Stop number BLUE 10: To the right of E Carter you will see the headstone for the Peddle family and the memorial inscription for Charlie Neighbour.
Read the story below and when you are ready to move on click on the dot/circle for P Wingrove.
Cows in High Street (SWOP HWS20851)
Mary Ann Peddle nee Cross (1843-1917)
I am Mary Ann Peddle, a widow, and I was born in Oxfordshire in 1843 and my grave is on the upper path along with that of my husband and his first wife Eunice who died when she was 45 after 19 years of marriage and 7 children.
I only had one surviving child with William and that was Andrew (whose family thankfully survived the war) but I had my work cut out with the sons and daughters of my husband's first family, many of whom are still living in the area, although George emigrated to Australia, well Tasmanis to be more precise. Sadly four of William’s grandchildren will be killed in WW1, the last three after my own death in April 1917 – so I will only know about Charlie who will be killed in Mesopotamia in January of 1917 when he is 19.
Although Charlie is the only one actually mentioned by name on the family headstone (look at the back) the inscription under my name at the bootom of the stonesays ‘also of four grandsons of the above who made the supreme sacrifice’. And here they are:
Charles Neighbour 1899 – Jan 1917 - the son of Fanny nee Peddle and Herbert Neighbour, aged 19 years and 10 months. Although we all lived near one another in Brook Street when he was growing up his family later moved to Desborough Avenue. This was where Mr Shelley employed him as an apprentice in carving for four years. Charlie enlisted in the Royal Warwicks in March 1916 and went to Mesopotamia in September of that year. He was their only son and is greatly missed.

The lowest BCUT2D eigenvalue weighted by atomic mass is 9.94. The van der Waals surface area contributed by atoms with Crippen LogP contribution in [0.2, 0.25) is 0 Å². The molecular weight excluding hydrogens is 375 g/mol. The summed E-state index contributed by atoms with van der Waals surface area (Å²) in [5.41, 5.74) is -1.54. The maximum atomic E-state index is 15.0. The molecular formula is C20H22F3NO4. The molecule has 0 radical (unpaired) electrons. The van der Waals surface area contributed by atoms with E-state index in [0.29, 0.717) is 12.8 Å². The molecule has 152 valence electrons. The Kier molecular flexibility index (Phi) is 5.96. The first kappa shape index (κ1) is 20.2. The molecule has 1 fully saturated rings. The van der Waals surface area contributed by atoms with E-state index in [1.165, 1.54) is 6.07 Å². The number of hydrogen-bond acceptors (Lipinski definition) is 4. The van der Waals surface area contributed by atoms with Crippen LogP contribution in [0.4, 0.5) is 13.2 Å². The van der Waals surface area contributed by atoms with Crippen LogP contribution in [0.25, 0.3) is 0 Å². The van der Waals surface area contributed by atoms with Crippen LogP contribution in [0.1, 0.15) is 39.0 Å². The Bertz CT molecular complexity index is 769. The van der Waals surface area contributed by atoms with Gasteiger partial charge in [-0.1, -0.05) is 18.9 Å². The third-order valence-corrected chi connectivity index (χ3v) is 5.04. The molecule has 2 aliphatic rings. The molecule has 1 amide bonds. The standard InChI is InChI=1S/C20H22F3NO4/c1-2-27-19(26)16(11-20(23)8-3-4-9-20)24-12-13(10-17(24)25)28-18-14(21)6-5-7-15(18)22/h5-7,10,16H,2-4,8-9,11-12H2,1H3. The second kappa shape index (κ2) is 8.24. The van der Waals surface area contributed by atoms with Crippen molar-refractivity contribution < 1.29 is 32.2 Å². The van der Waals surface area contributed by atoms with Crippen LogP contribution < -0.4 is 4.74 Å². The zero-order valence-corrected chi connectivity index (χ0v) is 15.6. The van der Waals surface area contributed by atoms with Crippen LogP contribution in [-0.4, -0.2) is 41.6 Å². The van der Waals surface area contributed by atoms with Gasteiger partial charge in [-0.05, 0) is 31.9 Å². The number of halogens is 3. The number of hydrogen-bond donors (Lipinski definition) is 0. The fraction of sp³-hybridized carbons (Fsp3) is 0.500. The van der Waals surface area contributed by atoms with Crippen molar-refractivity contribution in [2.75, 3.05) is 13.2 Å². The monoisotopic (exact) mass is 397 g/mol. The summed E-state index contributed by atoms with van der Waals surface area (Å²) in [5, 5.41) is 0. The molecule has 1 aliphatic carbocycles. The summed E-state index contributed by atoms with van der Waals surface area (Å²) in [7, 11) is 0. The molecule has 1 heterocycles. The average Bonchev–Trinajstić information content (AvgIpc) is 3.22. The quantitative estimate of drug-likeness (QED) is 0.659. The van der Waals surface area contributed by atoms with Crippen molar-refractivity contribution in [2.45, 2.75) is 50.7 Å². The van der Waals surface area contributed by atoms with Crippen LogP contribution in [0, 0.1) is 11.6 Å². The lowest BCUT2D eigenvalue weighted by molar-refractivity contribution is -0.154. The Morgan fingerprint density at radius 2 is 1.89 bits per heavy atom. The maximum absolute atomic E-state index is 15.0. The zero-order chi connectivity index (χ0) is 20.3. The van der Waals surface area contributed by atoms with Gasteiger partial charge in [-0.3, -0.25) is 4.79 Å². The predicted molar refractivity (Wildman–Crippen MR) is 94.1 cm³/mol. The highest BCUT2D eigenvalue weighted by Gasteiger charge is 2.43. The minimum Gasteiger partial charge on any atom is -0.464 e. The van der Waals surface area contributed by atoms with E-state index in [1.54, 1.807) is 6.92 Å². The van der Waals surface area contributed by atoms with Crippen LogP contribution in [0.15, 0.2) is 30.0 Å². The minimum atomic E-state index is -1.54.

George Peddle 1892- Oct 1917 - the son of George Peddle and Caroline nee Hearn. He was born in Australia, enlisted in the Austrlain army and was killed in Belgium, aged 25.
George William Peddle 1898 - Dec 1917 - the son of Isaac Peddle and Kate nee Cutler, aged 20. You can read a bit more about George at Charles Rose's grave on the Orange trail.
Charles Frederick Rose 1886 - Feb 1918 – the son of Charles and Eunice Ellen Rose nee Peddle, aged 31. His CWGC grave is here in Wycombe cemetery in E Uncon and you can read his story on the Orange trail. Sadly Charles and Eunice also lost his brother Francis William Rose (William) in 1916 but his death was unrelated to the war. Francis William and his father Charles are also buried in the cemetery.
We Peddles were dairymen and grocers and we were allowed to pasture our cows on the Rye, leaving them there during the day and then letting them wander back home along the High Street in the evening. Like most shopkeepers in High Wycombe during WW1, we no doubt did our best to provide provisions for the VAD Hospital in Benjamin Road. In 1916 we would have been supporting the war effort in any way we could – but of course we were still unaware of the tragedy which would shortly befall the family. I’m rather glad that William wasn’t alive to see it.
Mrs Peddle researched by Sally Scagell and Margaret Anderton FLAHG, performed by Mary Edwards, Buckinghamshire Family History Society